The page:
The patches help to sort through this ocean of samples. The Ensemble Sordino Long patch would be great for an emotional farewell between characters or perhaps the romanticism behind a show tunes track, while the Bartok Pizzicato (a technique that calls on the violinist to snap the string against the fingerboard) provides a heightened bouncy feel.
There are solos, chamber ensembles, and full ensembles, covering all the essential violin sizes.
This instrument is meant to cover your bases, especially if you’re a producer who consistently uses the violin as a lead instrument.
The articulation grid takes up a large amount of the GUI; it’s comprised of 10 articulation slots that can be mapped to different keyswitches. Effectively, you can build your own custom instrument for a specific genre. This saves time when you need to recreate a specific mood from your repertoire.
Each articulation type, in turn, has its own varying set of controllers, which means that practiced users will achieve even more individualized sounds. Time spent developing your style will result in more unique compositions, the same way a violinist would have his own performance flairs.
Creative producers can also take a preset from the instrument and then put their own spin in it.
8Dio has created a workhorse violin. It captures the instrument accurately and effectively (which is no small feat) and it does so at a decent price.
Captures all the essential articulations and ensemble sizes
While the first few in the series mostly covered brash, heavy sounds in the style of Hans Zimmer, Tundra was designed to create ethereal textures, in the style of Scandinavian TV scoring or Arvo Part.
You’ll probably recognize this Arvo Part piece Spiegel im Spiegel from a few film soundtracks.
But what does that actually mean in terms of recordings? It means extremely low-level recordings—advertised as “the edge of silence.”
The instruments are so soft that they often reach the noise floor of the recordings. The noise floor is the inherent noise in a recording, which depends on the interference of the recording circuitry as well as the room ambiance. So you can only imagine how quietly each individual must be playing.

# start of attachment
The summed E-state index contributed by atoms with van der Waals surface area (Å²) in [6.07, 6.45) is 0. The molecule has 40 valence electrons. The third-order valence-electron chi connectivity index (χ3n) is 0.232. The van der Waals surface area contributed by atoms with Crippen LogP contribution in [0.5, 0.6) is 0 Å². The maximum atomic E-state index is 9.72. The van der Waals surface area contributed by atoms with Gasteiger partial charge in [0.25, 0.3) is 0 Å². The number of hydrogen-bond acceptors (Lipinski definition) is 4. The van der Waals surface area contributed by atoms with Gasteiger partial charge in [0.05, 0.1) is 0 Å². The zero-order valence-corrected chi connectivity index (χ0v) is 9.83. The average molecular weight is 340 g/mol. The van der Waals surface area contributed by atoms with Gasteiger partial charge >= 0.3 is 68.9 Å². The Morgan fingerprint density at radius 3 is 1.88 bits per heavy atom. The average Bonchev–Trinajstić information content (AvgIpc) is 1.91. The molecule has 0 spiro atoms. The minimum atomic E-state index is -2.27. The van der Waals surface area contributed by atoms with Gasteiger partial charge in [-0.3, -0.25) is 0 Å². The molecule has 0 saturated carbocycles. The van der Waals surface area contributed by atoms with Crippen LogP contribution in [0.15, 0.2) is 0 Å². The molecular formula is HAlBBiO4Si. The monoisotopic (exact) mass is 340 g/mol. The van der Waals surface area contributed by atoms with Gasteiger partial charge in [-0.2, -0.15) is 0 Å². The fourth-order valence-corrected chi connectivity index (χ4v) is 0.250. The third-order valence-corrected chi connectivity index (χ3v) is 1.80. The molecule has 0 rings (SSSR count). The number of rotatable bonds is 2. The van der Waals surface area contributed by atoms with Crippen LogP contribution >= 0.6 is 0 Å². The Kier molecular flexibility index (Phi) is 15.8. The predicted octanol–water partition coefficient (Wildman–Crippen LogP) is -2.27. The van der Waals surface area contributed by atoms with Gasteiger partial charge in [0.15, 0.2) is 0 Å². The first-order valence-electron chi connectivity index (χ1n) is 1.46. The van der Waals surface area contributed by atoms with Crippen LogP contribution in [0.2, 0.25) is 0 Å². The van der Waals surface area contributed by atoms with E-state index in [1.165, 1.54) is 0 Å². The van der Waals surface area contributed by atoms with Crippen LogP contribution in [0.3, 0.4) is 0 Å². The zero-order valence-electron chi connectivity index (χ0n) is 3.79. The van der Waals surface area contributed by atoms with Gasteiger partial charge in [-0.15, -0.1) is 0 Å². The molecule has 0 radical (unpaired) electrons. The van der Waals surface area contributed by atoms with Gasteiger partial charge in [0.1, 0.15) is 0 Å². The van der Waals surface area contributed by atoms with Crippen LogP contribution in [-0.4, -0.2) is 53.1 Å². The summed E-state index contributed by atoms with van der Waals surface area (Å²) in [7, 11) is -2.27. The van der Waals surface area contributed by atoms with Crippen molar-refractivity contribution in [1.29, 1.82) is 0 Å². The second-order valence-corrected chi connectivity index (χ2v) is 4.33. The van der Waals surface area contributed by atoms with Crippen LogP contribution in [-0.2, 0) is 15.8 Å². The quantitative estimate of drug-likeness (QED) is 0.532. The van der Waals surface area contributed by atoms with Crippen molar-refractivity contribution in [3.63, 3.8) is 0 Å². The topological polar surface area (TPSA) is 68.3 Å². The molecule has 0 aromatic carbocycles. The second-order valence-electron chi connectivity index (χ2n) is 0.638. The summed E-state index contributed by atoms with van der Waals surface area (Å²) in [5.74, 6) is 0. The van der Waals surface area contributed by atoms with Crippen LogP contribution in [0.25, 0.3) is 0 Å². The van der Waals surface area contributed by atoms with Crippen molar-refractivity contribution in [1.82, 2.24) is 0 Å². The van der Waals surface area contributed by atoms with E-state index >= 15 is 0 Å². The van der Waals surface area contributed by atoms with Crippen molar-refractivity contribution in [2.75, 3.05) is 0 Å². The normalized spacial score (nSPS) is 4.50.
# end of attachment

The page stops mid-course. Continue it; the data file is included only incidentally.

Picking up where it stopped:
Toying with the edge of the noise floor gives the library a wispy feel, making it perfect for an ambient track or for cerebral thrills.
The orchestra is mixed down into four mic dials: close, deca tree, ambient, and outriggers. Outriggers is a wider version of the deca tree, and this helps to broaden the stereo field. So despite having an airy texture, it manages to fill up the sound space nicely.
Besides the noise floor, the experimental articulations really make this library stand out.
VST Highlight: Experimental Articulations
Spitfire asked its performers to try experimental techniques—and as a violinist, I can testify that I have rarely used any of them.
The techniques include things like harmonic tremolos, which lighten the sound even more. In a film score, this could underly the main character in a self-reflective mood.
The Col Legno articulation sounds like… well it sounds almost like nothing because it’s so quiet, but it feels like when your hair stands on end because there’s someone dangerous around the corner.
Another interesting technique is the use of no rosin in some of the patches. Rosin is the material that gives bow hairs their friction. A lack of rosin therefore means that you’ll hear a lot more of the hairs scratching the strings instead of the strings themselves vibrating.
All of these experimental techniques come with apt names like “Silken Con Sordino” and “Frozen Shorts,” which tells you a lot: it’s icy and ghostly.
Albion Tundra is great for producers looking to expand their violin range for more “airy” sound.
Output built Analog Strings to “mangle and mess up” string samples. The result is a wild range of textures, with everything from syncopated pizzicatos to brooding pads.
Each patch is composed of two samples. Each sample, in turn, can be separately modulated by an array of inputs including pitch, arpeggiators, and LFOs. The dual-layered design precludes any patch from having a simple, bland texture. Instead, each patch generates unique blends and morphing sounds.
The patches are sorted into one-shots, pads, and tape. Tape is especially worth noting, as it makes heavy use of the multiple arpeggiators to create interesting phrasings—even with single note hits.